Incident reinforces need for trucker background checks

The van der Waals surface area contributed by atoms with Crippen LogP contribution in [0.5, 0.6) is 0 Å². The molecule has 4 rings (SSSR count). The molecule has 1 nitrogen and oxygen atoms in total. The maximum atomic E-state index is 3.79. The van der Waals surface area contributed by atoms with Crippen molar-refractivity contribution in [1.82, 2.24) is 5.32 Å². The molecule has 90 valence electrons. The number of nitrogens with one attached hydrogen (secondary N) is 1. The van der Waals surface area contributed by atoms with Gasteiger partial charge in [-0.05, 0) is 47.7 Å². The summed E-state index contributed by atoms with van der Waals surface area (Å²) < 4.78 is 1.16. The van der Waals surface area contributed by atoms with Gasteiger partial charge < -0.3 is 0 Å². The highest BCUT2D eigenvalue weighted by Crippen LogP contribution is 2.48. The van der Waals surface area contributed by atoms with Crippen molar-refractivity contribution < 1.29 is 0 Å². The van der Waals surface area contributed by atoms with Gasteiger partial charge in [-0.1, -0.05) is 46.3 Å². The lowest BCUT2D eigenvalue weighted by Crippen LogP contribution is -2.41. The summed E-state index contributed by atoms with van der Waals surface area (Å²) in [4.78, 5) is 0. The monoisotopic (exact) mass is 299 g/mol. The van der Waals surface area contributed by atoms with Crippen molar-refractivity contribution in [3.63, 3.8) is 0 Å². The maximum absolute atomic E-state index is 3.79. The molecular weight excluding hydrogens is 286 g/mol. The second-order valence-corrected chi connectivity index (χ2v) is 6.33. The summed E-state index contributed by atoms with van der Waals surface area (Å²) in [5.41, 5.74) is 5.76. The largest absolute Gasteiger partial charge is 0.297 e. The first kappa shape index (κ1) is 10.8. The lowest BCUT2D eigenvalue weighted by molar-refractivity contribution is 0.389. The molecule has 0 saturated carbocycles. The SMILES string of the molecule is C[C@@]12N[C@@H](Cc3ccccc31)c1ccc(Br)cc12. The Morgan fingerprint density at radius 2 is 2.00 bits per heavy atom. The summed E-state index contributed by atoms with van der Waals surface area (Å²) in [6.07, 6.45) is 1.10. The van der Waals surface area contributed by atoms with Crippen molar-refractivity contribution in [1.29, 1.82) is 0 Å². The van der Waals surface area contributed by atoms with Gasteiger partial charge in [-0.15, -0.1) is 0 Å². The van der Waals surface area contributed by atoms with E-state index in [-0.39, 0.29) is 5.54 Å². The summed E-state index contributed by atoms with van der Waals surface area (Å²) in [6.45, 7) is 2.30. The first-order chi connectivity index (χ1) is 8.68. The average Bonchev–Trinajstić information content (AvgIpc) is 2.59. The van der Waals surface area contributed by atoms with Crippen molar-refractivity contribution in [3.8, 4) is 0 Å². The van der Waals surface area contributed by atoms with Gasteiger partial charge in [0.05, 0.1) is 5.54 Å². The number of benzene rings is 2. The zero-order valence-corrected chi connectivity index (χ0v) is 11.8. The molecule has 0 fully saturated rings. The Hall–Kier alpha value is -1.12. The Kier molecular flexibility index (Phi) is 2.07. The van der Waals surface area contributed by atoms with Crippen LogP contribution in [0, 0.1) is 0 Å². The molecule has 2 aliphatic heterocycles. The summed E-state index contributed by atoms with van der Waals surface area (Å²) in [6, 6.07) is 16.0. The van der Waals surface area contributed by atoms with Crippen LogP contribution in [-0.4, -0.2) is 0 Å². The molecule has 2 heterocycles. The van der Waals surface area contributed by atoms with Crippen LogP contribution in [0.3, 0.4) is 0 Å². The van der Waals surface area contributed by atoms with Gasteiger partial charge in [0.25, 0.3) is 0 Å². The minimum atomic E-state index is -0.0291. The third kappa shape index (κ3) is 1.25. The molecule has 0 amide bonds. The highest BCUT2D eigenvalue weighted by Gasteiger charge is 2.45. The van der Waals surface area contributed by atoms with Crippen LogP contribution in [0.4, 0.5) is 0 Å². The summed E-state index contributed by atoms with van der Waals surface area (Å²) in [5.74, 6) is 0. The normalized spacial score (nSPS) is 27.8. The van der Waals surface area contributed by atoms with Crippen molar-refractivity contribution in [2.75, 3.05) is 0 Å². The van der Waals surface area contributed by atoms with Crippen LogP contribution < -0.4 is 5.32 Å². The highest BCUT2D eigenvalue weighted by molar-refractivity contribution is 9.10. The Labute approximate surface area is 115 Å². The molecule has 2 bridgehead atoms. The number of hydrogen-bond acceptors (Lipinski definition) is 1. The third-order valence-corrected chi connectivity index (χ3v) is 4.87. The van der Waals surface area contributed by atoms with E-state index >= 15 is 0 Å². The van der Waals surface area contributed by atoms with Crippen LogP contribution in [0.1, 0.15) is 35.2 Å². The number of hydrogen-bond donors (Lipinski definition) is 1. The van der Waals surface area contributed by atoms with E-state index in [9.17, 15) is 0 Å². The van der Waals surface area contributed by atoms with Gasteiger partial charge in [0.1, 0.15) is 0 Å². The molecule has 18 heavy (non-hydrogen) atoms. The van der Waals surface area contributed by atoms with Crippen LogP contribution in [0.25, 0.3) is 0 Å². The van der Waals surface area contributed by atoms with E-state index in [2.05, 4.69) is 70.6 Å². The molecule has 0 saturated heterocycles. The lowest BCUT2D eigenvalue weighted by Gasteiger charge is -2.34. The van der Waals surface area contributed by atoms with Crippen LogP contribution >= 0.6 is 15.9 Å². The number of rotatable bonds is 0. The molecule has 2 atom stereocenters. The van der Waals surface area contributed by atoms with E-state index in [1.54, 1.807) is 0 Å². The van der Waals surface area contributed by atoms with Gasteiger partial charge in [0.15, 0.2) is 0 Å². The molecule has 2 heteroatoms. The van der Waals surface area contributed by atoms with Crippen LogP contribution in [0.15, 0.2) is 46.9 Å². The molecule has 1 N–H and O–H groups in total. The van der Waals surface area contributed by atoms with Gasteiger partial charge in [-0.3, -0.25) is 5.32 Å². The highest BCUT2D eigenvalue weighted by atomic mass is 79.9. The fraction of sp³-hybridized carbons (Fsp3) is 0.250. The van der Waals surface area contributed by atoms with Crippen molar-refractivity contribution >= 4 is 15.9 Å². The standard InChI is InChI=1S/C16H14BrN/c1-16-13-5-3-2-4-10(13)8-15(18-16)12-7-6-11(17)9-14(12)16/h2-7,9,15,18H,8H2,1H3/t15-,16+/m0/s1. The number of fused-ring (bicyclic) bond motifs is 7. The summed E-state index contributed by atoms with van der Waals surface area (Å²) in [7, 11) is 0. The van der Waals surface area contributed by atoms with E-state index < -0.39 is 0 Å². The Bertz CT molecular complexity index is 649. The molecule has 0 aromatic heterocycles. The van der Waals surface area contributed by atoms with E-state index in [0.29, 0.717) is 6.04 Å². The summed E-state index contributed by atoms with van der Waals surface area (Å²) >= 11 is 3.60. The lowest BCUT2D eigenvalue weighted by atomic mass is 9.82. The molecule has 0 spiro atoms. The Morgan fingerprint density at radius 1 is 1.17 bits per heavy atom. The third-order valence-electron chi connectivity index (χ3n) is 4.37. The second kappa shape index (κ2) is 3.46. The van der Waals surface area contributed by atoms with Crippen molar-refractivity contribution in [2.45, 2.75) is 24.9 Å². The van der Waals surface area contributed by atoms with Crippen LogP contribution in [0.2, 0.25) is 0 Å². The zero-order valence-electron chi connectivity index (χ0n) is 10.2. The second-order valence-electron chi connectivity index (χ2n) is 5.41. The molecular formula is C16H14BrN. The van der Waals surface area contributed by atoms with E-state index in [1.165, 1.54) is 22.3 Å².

<![CDATA[ An incident in Nevada has re-emphasized the important role that background checks and drug screening should play in the trucking industry. John Davis Trucking Co. is under scrutiny for a crash with an Amtrak train that left at least six dead. Amtrak spokeswoman Vernae Graham told the AP that five passengers who were on the train’s manifest of more than 200 people remained unaccounted for after the crash. More than two dozen people were sought a day earlier, but Weener said some of them may have gotten off the train before the crash or walked away from the scene without checking with officials. “This is not quite like you are used to when you get on an airplane. They record exactly who gets on, and what seat they sit in,” he said. “On a train, you can get off without necessarily being tracked.” The truck driver, a conductor and four others on the train were killed in the wreck in which a semi-trailer truck slammed into two passenger cars 70 miles east of Reno. Not necessarily just drugs or alcohol, but fatigue, driver inattention,” Allen said. “Did he have a (citizen band radio)? Was he talking to his buddies behind him? If so, was he looking in the side-view mirror and not looking at the road ahead? I don’t think we’ll ever know for sure.” Autopsies on the victims were expected within the next few days, with toxicology test results on the truck diver due a few days after that. What are the concerns? While the driver is not necessarily being blamed in this incident yet, what the situation does do is place further focus on just how important pre-employment screening and drug tests are in this industry. The company in this incident had been cited repeatedly by state authorities for crashes, unsafe driving and operating a truck with tires so bald the vehicle had to be taken off the road. If they are so careless when it comes to these issues, who’s to say that they are not equally relaxed when employing drivers? One significant emergence from this situation is the standard of the industry as a whole. A National Transportation Safety Board member Earl Weener told reporters Sunday night that it was difficult to say whether the company’s record was significant or atypical in the industry. If the former, then this is clearly a problem that needs to be addressed on a national level by the authorities. Whatever the outcome of this particular situation, it certainly makes us aware of the potential issues that may be present in the trucking industry – and perhaps even beyond. What about public transport drivers, taxi drivers and emergency service personnel? For any companies and authorities involved in transportation, it may well be time to take a closer look at the practices they use both in terms of recruitment and operations – in order to prevent more incidents like this one at the very least.]]>
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